One CHV counselor noted attendance improvements when youth and guardians recognized the non-monetary benefits of participating in PT, including improvements to mental health.

Competing demands. Competing demands were a barrier, especially for guardians. Several counselors reported guardians had conflicts including funerals, community events, and appointments. Since groups occurred during business hours, some guardians' work schedules conflicted with attendance. Though rare, some youth missed sessions due to farming or housework responsibilities.

Physical and Mental Health. Participants' poor physical and mental health were noted as barriers to attendance. PT participant illness was noted as a barrier, especially by teacher counselors. Less commonly, guardian alcohol use interfered with attendance. To address this, counselors reported speaking with and warning guardians who arrived intoxicated. One counselor quizzed guardians on content from missed sessions to encourage attendance. In rare cases, a participant's symptom severity impacted their ability to attend session.

Intervention characteristics

Details related to the intervention location, timing, participant guidelines and supervision emerged as barriers and facilitators. Holding PT sessions during the school day was identified as a facilitator due to the availability of youth. However, in some regions – especially rural areas – some families did not live near school. This distance posed a barrier to attendance, especially for guardians who traveled to school for sessions.

When enrolling in groups, a single guardian was asked to participate in all sessions to ensure guardians learned the full intervention content and create a cohesive guardian group. Counselors reported not allowing guardians to share the role of attending groups occasionally obstructed consistent attendance. Support received from PT supervisors was occasionally identified as facilitating participant attendance. This primarily involved reminding counselors to call and remind guardians about upcoming sessions and helping counselors to solve problems related to participant attendance.

Counselor behaviors

Counselor commitment. Counselors reported engaging in various behaviors to facilitate attendance or mitigate the effect of non-attendance. Over half of counselors reported conducting make-up sessions with families to cover missed content. This involved calling guardians to coordinate a separate time to deliver content in schools, at home or in a location convenient to the participant, such as the marketplace. Make-up sessions emerged as an important method for participants to receive the full intervention, but also increased burden on counselors. In some cases, counselors temporarily delivered two sessions per week to accommodate class 8 youth who were unable to attend sessions during exam preparation. Counselors also adjusted PT session times to facilitate participant attendance. Examples include, delaying session until all guardians arrived and rescheduling or extending sessions to allow guardians enough time to share. Adjustments could result in significant delays to sessions starting, requiring a greater time commitment from counselors and participants.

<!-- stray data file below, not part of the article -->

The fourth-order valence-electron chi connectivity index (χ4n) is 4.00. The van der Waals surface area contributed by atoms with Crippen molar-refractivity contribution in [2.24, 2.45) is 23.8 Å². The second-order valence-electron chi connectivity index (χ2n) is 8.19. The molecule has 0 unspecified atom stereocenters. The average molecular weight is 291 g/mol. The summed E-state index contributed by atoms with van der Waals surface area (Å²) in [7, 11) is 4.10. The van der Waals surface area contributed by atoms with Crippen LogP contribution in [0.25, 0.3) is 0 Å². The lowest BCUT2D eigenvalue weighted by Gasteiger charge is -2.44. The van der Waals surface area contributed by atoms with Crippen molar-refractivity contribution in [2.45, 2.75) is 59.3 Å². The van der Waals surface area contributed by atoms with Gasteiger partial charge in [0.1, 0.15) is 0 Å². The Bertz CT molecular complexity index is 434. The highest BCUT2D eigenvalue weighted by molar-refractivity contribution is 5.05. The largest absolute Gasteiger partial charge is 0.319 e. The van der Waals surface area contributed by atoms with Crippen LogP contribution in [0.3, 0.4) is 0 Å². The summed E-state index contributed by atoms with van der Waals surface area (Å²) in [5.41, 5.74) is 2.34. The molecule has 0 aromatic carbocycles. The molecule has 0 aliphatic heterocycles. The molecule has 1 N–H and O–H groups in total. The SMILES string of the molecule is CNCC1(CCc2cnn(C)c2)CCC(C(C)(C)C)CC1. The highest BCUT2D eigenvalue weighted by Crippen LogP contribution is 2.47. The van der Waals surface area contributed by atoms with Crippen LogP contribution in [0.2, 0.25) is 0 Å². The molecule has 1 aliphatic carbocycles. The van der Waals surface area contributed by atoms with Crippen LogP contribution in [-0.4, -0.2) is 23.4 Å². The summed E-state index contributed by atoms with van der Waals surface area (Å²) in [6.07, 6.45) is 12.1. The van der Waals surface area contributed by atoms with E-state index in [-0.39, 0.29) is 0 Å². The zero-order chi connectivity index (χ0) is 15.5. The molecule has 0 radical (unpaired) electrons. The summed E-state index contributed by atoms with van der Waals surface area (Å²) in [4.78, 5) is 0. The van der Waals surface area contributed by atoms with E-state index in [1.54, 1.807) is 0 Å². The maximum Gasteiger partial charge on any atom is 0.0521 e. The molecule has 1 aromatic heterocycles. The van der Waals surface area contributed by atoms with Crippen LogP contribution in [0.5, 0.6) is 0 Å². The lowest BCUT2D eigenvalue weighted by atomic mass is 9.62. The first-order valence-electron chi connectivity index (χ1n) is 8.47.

Counselors often exceeded expectations to ensure participants received PT. These extra effort behaviors were more common among CHVs, who had greater flexibility and time, including repeatedly visiting homes to find participants for make-up sessions and individual visits, staying long past scheduled session times to ensure participants received the full content, waiting hours until exams ended to deliver PT, and repeatedly delivering in-home sessions for sick guardians.

Describing efforts to conduct an individual visit, one counselor stated, ‘I had a challenge during individual visits. Sometimes you don't find the child at home and when you ask the guardian, she tells you ‘oh the child went to such and such a place.’ I am then forced to take a bicycle or motor bike to go and look for that child. I can arrive there and they tell me ‘oh the child has gone back home’ so I am looking for the child until the evening and you don't find her and you have to go back the next day because you want to speak with that child… and since you are committed you will look for the child until you talk to her’. (CHV counselor)*

Communication. Efforts to communicate with and encourage participants to attend sessions were the most common facilitators of attendance. Counselors repeatedly encouraged attendance and reminded participants. They also recruited others to help with encouraging attendance, including Head Teachers, supervisors, school staff and other youth and guardians.